While enrolment in the first grade is high, as many as half of those students fail to complete primary school; In 2010, the total number of children who dropped out of school, combined with the number of children who had never enrolled, was estimated at almost 8 million.
A major reason for this is poverty, which results in many children working to help their families. In some cases, the income the child generates provides a much-needed contribution to the overall income of the family; while not ideal, this immediate return makes the perceived delayed return on education difficult for struggling families to justify.
The Dhaka Ahsania Mission (DAM) is a Bangladeshi organisation that provides education and medical services to children and adults. Operating more than 1,900 learning centres in rural locations in 26 districts across the country, DAM recognises that some children will inevitably have to work for a living, and provides children with a non-formal education model that puts students through five grades of education in four years.
Tamanna is a 12-year-old girl who attends one of DAM’s schools.
“I come to school for three to four hours a day before going to help with housework or the textile orders from home. This is the only school I have ever been in; without it I would not have an education at all.”
Educate A Child (EAC) has partnered with DAM in Bangladesh, and has also established 1,000 new Children’s Learning Centers in the Noakhali, Laxmipur, Chittagong, Mymensingh, and Netrokona districts of Bangladesh.
The project will enrol 30,000 out-of school children in its first year and aims to enrol 40,000 by 2015.
EAC also works closely with BRAC, a Bangladeshi development organisation dedicated to alleviating poverty by empowering the poor to bring about change in their own lives. BRAC offers free non-formal primary school education at a low cost, using a ‘one teacher, one school’ model.
BRAC operates around 23,000 schools across 64 districts in Bangladesh and has enrolled 700,000 students, focusing its efforts on enrolling children not currently served by government primary schools or private schools, particularly those living in poor and marginalised families.
The Haor basin flood plain in the northeastern region of Sylhet is a permanent marshland. More than 40 per cent of the villages in Sylhet have no primary schools, and for six to seven months each year, large sections of the area are almost entirely covered by water, making it extremely difficult for children and teachers alike to reach schools.
BRAC operates ‘floating schools’ that serve a dual purpose – they act as a bus, collecting the children, and as a classroom, providing education. This solution is innovative and inspiring, as the children are excited to learn – an opportunity often denied to their parents. EAC and BRAC will enrol a total of 7,750 children over five years into primary schools on purpose-built boats in the Haor basin flood plain.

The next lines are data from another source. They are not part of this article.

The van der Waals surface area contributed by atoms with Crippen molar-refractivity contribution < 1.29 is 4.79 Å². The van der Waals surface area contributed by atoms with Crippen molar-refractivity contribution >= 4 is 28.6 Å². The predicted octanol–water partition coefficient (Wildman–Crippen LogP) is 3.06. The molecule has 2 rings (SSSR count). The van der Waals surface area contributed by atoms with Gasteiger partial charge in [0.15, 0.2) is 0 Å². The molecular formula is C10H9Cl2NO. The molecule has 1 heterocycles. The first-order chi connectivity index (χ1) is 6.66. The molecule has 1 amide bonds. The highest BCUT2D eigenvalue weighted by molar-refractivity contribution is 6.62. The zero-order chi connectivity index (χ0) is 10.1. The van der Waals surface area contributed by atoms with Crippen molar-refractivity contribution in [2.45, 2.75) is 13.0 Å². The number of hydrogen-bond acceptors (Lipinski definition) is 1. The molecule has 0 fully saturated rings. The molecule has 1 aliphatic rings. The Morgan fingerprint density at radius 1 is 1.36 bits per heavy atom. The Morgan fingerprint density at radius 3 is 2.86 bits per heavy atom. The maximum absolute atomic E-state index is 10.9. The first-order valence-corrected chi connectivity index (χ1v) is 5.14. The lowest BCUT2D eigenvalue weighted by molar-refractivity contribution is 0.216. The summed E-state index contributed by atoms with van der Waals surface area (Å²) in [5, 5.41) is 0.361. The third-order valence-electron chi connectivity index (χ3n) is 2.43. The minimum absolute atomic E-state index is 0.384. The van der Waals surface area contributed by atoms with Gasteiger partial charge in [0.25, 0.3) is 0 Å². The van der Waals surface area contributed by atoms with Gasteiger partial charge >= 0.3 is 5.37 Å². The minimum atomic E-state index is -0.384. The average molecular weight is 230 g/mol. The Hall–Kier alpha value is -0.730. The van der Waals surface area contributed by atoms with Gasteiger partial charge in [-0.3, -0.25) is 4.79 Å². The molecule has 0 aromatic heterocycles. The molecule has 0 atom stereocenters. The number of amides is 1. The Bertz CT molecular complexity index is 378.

In addition, the partners will also enrol 31,000 out-of-school children in urban slums in and around the cities of Dhaka, Sylhet, Chittagong, Rajshahi, Khulna, Barisal, Rangpur, Jessore, Mymensingh, Comilla, Gazipur, and Narsingdi.
Together, the two projects seek to enrol 75,000 children by 2015. Since its launch in 2012, EAC has enrolled 58,750 children in schools in Bangladesh. Through existing and developing programmes, EAC’s commitment to the education of the nation’s children will only continue to grow.
Educate A Child builds on Sheikha Moza’s mandates as a UNESCO Special Envoy on Basic and Higher Education, a United Nations Millennium Development Goal Advocate, and a Steering Committee member of UN Secretary-General Ban Ki-moon’s Education First initiative.
With more than 60 million children worldwide still deprived of their fundamental right to education, the Educate A Child initiative has partnered with the world’s most expert organisations to bring high-quality learning to children affected by extreme poverty, conflict, natural disaster, prejudice, or any of the factors that can make them hard to reach by conventional means.
Upon launching EAC, Sheikha Moza said:
“Educate A Child will reignite the world’s commitment to the hardest-to reach children, the forgotten children. Our mission is to turn attention back to the disadvantaged children of today, who could become confident adults tomorrow, able to fulfil their potential, if we just give them the opportunity.”
That opportunity has been presented to children all over the world. Late last year, EAC and its partners announced that more than 2 million out-of-school children had been brought into education programmes in the first year of the programme, with a target of 10 million more by the end of 2015.
EAC projects reach countries that account for nearly 70 per cent of all out-of-school children. Its focus is on replicating and scaling-up successful, quality programmes, promoting innovative approaches, and encouraging collaboration to ensure the best outcomes for children and their communities.
Commenting on the need for increased resources for education, Her Highness said: “We need to tap into new sources of funding, from philanthropists to governments. We need all sectors to understand the importance of education, not only as a human right, but as an economic imperative. One additional year of schooling increasing a child’s potential future earnings by up to 10 per cent. So investing in education is an investment in the greatest resources – human resources.”